a set cardinality, we would simple use :py:meth:`add` to achieve similar functionality.
a set cardinality, we would simply use :py:meth:`add` to achieve similar functionality.
Both :py:class:`managers<goblin.manager.ListVertexPropertyManager>` and
:py:class:`managers<goblin.manager.SetVertexPropertyManager>` provide a simple
Both :py:class:`ListVertexPropertyManager<goblin.manager.ListVertexPropertyManager>` and
:py:class:`SetVertexPropertyManager<goblin.manager.SetVertexPropertyManager>` provide a simple
way to access a specific :py:class:`VertexProperty<goblin.element.VertexProperty>`.
You simply call the manager, passing the value of the vertex property to be accessed:
>>> db = dave.nicknames('davebshow')
# <VertexProperty(type=<goblin.properties.String object at 0x7f87a67a3048>, value=davebshow)
<VertexProperty(type=<goblin.properties.String object at 0x7f87a67a3048>, value=davebshow)
The value of the vertex property can then be accessed using the `value` property::
The value of the vertex property can be accessed using the `value` property::
>>> db.value
# 'davebshow'
'davebshow'
Meta-properties
......@@ -197,18 +198,19 @@ Meta-properties
:py:class:`VertexProperty<goblin.element.VertexProperty>` can also be used as
a base classes for user defined vertex properties that contain meta-properties.
To create meta-properties, define a custom vertex property class just like you
would any other element, adding as many simple (non vertex) properties as needed::
would any other element, adding as many simple (non-vertex) properties as needed::
class HistoricalName(goblin.VertexProperty):
notes = goblin.Property(goblin.String)
Now, the custom `VertexProperty<goblin.element.VertexProperty>` can be added to a
Now, the custom :py:class:`VertexProperty<goblin.element.VertexProperty>` can be added to a
vertex class, using any cardinality::
class City(goblin.Vertex):
name = goblin.Property(goblin.String)
population = goblin.Property(goblin.Integer)
historical_name = HistoricalName(goblin.String, card=goblin.Cardinality.list)
historical_name = HistoricalName(
goblin.String, card=goblin.Cardinality.list)
Now, meta-properties can be set on the :py:class:`VertexProperty<goblin.element.VertexProperty>`
using the descriptor protocol::
......@@ -227,7 +229,7 @@ Saving Elements to the Database Using :py:class:`Session<goblin.session.Session>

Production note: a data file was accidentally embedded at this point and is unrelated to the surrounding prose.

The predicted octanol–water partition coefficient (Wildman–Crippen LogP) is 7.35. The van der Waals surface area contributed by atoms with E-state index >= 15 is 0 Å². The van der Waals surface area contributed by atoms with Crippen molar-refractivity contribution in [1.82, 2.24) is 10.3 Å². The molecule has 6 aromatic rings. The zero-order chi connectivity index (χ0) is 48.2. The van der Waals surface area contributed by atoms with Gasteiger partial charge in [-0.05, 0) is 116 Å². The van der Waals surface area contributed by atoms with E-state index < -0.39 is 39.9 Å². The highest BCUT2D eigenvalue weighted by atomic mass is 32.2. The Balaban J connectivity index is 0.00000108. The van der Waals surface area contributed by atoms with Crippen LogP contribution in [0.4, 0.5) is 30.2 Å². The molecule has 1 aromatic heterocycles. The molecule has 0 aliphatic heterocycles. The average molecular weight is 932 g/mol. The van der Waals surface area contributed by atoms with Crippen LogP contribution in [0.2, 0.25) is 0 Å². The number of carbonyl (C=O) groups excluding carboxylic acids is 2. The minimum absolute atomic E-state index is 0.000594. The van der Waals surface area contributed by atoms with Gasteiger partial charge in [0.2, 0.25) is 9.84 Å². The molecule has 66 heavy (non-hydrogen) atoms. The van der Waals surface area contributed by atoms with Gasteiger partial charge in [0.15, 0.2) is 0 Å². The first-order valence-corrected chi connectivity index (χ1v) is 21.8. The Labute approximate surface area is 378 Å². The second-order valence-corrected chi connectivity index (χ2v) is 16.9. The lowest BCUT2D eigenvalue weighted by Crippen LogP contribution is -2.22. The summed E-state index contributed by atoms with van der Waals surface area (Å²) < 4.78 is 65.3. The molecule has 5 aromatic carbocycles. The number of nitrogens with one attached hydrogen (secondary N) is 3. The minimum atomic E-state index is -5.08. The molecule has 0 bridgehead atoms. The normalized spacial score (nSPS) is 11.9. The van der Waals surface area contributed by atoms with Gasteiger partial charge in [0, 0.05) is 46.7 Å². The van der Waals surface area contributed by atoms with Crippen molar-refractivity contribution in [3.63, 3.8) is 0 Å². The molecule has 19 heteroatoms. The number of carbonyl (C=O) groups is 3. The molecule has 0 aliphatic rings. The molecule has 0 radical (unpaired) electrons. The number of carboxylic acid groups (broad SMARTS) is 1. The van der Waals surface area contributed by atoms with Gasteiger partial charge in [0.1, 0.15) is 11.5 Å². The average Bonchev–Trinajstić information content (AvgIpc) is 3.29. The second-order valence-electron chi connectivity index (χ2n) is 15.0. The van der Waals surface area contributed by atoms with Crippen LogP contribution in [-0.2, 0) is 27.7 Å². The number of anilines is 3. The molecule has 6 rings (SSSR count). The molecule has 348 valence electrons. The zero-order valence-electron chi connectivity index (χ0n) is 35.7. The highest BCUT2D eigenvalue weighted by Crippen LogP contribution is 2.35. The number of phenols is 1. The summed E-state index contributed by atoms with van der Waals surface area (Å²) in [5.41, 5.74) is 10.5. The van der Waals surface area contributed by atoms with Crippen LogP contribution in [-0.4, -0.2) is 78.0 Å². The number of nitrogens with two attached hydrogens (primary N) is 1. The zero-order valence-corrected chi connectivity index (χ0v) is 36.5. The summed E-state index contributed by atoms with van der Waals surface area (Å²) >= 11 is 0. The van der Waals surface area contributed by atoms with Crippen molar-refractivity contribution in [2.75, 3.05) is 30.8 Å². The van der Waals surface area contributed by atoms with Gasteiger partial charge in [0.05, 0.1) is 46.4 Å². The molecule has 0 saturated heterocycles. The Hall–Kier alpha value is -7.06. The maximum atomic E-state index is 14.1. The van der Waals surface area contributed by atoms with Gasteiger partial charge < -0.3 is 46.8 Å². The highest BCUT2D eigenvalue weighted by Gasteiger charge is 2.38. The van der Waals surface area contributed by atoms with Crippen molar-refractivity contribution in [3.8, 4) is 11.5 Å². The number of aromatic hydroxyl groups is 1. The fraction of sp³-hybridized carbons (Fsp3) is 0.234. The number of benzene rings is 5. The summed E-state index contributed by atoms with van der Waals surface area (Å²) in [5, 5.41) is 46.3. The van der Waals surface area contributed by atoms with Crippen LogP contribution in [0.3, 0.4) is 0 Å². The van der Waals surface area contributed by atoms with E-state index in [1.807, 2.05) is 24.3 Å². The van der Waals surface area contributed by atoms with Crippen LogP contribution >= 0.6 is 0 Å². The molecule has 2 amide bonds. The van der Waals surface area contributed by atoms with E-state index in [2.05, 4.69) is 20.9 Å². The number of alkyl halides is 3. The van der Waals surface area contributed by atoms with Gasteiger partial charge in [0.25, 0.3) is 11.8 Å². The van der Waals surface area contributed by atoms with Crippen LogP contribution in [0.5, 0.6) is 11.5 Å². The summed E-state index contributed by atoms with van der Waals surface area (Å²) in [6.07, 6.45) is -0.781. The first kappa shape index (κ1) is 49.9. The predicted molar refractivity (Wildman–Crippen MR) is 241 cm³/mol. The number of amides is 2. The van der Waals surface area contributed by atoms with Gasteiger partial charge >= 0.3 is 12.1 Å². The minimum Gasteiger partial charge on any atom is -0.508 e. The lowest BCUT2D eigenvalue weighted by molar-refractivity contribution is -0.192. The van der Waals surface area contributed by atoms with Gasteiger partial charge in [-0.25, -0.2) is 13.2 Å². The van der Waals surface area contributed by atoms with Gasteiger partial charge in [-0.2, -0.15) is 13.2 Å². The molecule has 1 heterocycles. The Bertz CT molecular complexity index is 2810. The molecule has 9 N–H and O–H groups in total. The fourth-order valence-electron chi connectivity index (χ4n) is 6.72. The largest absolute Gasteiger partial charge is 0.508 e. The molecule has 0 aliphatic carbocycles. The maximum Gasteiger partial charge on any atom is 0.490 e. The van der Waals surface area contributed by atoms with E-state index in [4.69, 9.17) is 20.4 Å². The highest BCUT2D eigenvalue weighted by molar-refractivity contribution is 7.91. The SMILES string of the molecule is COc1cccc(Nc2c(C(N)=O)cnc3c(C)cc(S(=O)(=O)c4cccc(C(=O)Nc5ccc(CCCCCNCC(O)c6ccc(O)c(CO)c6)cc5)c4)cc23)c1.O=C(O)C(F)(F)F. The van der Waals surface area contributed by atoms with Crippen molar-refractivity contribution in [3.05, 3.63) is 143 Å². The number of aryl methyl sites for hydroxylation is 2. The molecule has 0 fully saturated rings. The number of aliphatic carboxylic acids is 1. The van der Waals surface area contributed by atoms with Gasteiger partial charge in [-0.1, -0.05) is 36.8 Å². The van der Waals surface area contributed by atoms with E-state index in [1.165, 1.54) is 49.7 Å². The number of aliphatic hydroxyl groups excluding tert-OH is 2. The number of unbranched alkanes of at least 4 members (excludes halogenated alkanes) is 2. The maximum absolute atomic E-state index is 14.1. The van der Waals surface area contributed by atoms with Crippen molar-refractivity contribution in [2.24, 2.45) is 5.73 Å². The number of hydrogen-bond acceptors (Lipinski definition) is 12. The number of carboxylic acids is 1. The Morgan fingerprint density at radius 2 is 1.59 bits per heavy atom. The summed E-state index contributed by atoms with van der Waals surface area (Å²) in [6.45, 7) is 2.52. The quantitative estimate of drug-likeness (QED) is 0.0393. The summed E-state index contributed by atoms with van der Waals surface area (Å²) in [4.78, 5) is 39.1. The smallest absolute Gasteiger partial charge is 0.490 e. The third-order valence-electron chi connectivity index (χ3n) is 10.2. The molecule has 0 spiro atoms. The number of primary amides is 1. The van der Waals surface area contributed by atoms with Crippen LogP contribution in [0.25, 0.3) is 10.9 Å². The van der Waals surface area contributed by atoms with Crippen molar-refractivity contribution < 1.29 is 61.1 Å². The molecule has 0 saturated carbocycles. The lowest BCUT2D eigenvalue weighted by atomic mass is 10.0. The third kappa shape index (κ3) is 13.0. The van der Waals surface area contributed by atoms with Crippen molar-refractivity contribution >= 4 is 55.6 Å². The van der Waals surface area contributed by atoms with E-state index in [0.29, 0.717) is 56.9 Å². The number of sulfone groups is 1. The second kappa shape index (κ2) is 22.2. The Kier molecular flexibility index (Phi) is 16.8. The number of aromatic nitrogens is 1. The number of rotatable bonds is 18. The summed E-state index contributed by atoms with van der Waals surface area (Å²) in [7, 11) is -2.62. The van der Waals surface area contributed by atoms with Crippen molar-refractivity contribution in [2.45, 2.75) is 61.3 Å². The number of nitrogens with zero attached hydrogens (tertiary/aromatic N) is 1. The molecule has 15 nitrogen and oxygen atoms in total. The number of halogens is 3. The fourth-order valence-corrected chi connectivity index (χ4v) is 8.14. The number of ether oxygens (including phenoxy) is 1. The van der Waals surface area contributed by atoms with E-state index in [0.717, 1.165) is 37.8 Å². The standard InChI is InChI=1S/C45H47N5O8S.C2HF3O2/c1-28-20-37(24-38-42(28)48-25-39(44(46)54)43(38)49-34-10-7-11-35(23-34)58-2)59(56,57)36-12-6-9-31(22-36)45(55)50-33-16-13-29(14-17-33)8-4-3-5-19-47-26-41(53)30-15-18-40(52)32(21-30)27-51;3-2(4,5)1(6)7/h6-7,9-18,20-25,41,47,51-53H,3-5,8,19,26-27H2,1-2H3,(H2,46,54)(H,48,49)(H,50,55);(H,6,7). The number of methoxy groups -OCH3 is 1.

All interaction with the database is achieved using the
:py:class:`Session<goblin.session.Session>` object. A :py:mod:`Goblin` session
should not be confused with a Gremlin Server session, although in future releases
they will provide support for server sessions and transactions. Instead,
it will provide support for server sessions and transactions. Instead,
the :py:class:`Session<goblin.session.Session>` object is used to save elements
and spawn Gremlin traversals. Furthemore, any element created using a session is
*live* in the sense that a :py:class:`Session<goblin.session.Session>` object
......@@ -278,9 +280,9 @@ positional argument. This is merely for convenience, and generates this equivale
Gremlin::
>>> session.traversal(Person)
# g.V().hasLabel('person')
g.V().hasLabel('person')
Or, simply use the property :py:method:`g<goblin.session.Session.g>`::
Or, simply use the property :py:attr:`g<goblin.session.Session.g>`::
>>> session.g.V().hasLabel('person')...
......@@ -291,7 +293,7 @@ names are not mapped directly from the OGM. Instead, they typically take the for
are available as class attributes::
>>> Person.name
# 'person__name'
'person__name'
So, to write a traversal::
......@@ -302,7 +304,8 @@ Also, it is important to note that certain data types could be transformed
before they are written to the database. Therefore, the data type method `to_db`
may be required::
>>> session.traversal(Person).has(Person.name, goblin.String.to_db('Leifur'))
>>> session.traversal(Person).has(
... Person.name, goblin.String.to_db('Leifur'))
While this is not the case with any of the simple data types shipped with :py:mod:`Goblin`,
custom data types or future additions may require this kind of operation. Because of
......